Checkpoint CPU optimizations

We recently upgraded some of our WAN link bandwidth capacity from 1Gbps to 10Gbps to decrease transfer rates of backups across our two data centers. Traffic between each site encrypts with Checkpoint physical open appliances. The upgrade to the WAN links involved installing 10Gbps Intel NICs in our Checkpoint open servers. Once all the pieces were in place, I started to test everything using iperf3.

My initial iperf3 TCP results showed a maximum capacity of around 650Mbps. Something seemed to be limiting my ability to push more traffic across data centers. I started looking at the primary site Checkpoint VPN open server gateway. Using top in expert mode, I found that none of the CPU’s were maxed out. However, when I ran tests, one core climbed to 85%. I noted it and moved to the next device in the link. At the other site, the open server was maxing out one CPU core at 100%. Both open servers were running on different hardware with different CPU clock speed, so this made sense that the lower clock speed open server was maxed out. What I didn’t understand is why the other CPU cores weren’t utilized.

The Checkpoint expert command of “fw ctl affinity -l” showed that each NIC was assigned a single core along with multiple firewall kernel instances mapped to individual cores. A top session displayed that the ksoftirqd service was maxing out a single CPU core that was assigned to the 10G NIC interface. After reading through Checkpoint’s performance tuning administration guide, I discovered that I would have to enable multi-queue to assign a NIC multiple CPU cores. The “cpmq get -a” command in expert mode verified that my Intel 10G NIC supported multi-queue and the ability to assign up to 16 rx queues to a NIC. I had eight cores available on each open server. I unassigned a kernel fw instance from a CPU core to free it up for the 10G NIC. I then enabled multi-queue on the interface and assigned two NIC queues to two CPU cores. The reconfiguration required two reboots on the gateway. The first to remove the fw kernel instance from one core and another to enable multi-queue.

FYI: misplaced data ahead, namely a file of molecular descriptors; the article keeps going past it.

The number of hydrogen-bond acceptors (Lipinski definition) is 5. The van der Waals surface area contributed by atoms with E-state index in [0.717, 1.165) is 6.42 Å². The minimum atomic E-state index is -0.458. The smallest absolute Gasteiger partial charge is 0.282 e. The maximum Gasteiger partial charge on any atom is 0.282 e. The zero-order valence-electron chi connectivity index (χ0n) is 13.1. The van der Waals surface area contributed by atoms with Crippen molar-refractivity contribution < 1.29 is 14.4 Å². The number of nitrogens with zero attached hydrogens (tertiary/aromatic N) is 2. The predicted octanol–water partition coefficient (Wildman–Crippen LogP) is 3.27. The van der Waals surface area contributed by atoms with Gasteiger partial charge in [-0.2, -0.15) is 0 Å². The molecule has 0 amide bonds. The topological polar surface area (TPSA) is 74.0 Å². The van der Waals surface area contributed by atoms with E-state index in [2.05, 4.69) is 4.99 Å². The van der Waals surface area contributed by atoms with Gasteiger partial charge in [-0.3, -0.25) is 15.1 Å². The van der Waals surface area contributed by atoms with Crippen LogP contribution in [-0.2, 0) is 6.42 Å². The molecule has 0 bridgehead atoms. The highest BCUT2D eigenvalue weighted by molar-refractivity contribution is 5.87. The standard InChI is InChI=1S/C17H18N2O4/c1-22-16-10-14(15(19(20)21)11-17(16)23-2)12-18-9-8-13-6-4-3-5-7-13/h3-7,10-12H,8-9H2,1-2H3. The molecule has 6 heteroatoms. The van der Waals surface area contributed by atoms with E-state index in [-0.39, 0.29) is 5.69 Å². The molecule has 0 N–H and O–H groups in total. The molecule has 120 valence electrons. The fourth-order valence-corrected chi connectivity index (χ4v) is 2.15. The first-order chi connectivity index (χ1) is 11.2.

Once everything was setup, I was able to push 1Gbps using iperf3 across the VPN tunnel. Top showed that the NIC queues were utilizing two cores. Now I have to upgrade our esxi host lag as I’m running into a limit of a 1Gbps link within the lag. If I run into any Checkpoint CPU utilization issues, I can always create more NIC queues.


Running the cpmq get -v command now shows the following:

Active ixgbe interfaces:

eth4 [On]

The rx_num for ixgbe is: 2 (default)

multi-queue affinity for ixgbe interfaces:


irq     |       cpu     |       queue


210             0               TxRx-0

218             2               TxRx-1


Running fw ctl affinity -l now shows the following:

eth3: CPU 0

fw_0: CPU 5

fw_1: CPU 7

fw_2: CPU 3

fw_3: CPU 1

fw_4: CPU 4

fw_5: CPU 6

Interface eth4: has multi queue enabled

Checkpoint VPN MEP by default…

I started having issues that required the use of deploying another checkpoint VPN gateway. My team setup the new VM, installed Checkpoint Gaia, and completed the configuration for VPN. I created a new site in my windows checkpoint endpoint security client that pointed to the new DNS entry and off I went. I started to have issues being able to connect to the new VPN gateway after a few days, so I enabled logging in the checkpoint endpoint client. I discovered that my client was trying to connect to one of my original VPN gateways even though I didn’t have the original gateway defined in the VPN client. After a quick call to support, we found out that MEP (multiple entry point) was enabled by default on checkpoint VPN gateway’s that used the same encryption domain. I had to disable MEP, but couldn’t find any settings in the GUI.  The following KB article gives directions on how to disable MEP:

MEP wasn’t the desired configuration, but I could see its benefit of being enabled for a redundant VPN gateway setup. I may enable MEP in the future. Only time will tell.